FAIR Exposes the Biden Administration’s Shameful Record of Losing Unaccompanied Children
FAIR has challenged the Biden administration’s new regulations that appear to accelerate the dangerous release of unaccompanied minors into the country, a process that was initiated in law by then-Senator Biden early this century and now substantially broadened in this administration. Legislation pertaining to important issues tends to grab headlines. However, what often goes unnoticed is the policy making undertaken by nameless bureaucrats and political appointees who make laws through executive action. Laws are also created by activist judges – through settlements and court orders – binding an agency to their desires. This lawmaking is so obvious in the recent regulation published by the Biden administration that impacts unaccompanied alien children (UAC) who are encountered in the country or along the border and cannot be returned to their home country. FAIR weighed in and urged the bureaucracy to reconsider it.
In October 2023, the Biden administration published a proposed rule change related to processing, housing, and caring for unaccompanied alien children who come across the border without a parent or legal guardian. In early December, after a thorough analysis of the proposed rule, FAIR submitted a comment to the Department of Health and Human Services (HHS) strongly urging that it be substantially revised. FAIR argued that the regulation implements ill-advised policies that would seriously jeopardize the safety of unaccompanied alien children by aiming to process and release as many as possible, as quickly as possible.
FAIR’s comments noted that, “The Biden border crisis has led to a dramatic spike in the number of UACs arriving at our southern border since January 2021. During each month of the Trump administration, an average of 3,966 UACs were apprehended by Border Patrol between ports of entry. By contrast, under President Biden, the number of UACs encountered at the border has skyrocketed to more than four times the total of Fiscal Year (FY) 2020. From FY21-FY23, nearly 440,000 UACs were encountered by Customs and Border Protection (CBP).” Alarmingly, a New York Times investigation last March found that the Departments of Homeland Security (DHS) and HHS had lost track of roughly 85,000 unaccompanied alien children post-release. It is highly likely that many of these children were trafficked for cheap labor, sex, and other exploitative reasons. The proposed rule change would do nothing to rectify these problems, FAIR argued.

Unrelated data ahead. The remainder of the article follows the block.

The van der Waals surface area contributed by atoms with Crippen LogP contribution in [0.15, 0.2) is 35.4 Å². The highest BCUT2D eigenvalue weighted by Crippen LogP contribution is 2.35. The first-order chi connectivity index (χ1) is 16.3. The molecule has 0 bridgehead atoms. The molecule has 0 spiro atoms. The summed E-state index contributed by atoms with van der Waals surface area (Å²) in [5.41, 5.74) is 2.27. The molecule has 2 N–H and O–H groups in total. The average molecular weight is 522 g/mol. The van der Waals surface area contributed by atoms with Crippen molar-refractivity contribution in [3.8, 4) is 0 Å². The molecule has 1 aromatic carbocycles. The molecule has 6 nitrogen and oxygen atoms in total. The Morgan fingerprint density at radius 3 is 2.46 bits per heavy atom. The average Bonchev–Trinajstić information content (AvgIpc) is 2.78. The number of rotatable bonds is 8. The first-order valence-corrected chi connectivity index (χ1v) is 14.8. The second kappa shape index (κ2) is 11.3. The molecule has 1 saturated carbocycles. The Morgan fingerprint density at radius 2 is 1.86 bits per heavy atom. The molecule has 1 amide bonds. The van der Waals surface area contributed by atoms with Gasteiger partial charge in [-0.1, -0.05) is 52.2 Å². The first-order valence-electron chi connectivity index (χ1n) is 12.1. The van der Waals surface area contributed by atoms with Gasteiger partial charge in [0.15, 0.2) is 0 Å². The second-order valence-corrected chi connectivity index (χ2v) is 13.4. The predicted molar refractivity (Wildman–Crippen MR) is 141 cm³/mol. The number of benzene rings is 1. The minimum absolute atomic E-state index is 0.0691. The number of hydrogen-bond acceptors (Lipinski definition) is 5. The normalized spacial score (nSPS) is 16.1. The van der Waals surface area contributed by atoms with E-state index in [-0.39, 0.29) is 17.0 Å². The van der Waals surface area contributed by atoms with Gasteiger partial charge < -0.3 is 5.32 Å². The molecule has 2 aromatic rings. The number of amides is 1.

FAIR especially took issue with policies that release UACs to sponsors who are not their parents. The proposed rule does nothing to prevent UACs from being released to strangers and potential criminals, traffickers, and abusers. FAIR said the biggest error in this rule is the refusal by agencies charged with the children’s welfare to collect immigration information on sponsors, including for law enforcement purposes. FAIR also recommended the use of rapid DNA testing, not only for determining a person’s age (to stop adults from posing as minors) but also to verify familial relationships and help prevent human trafficking.
In addition to monitoring rule changes to ensure that UACs are not abused after they arrive in the United States, FAIR has long advocated for changes to the federal statutes and legal settlements that triggered the surge of UACs. These laws and legal settlements have had the perverse effect of endangering, rather than protecting, children, and have encouraged parents in other countries to put the safety and lives of their children in the hands of the criminal cartels that smuggle them into the United States. This is not the immigration policy of a nation that seeks one which it can be proud of and the rest of the world will respect.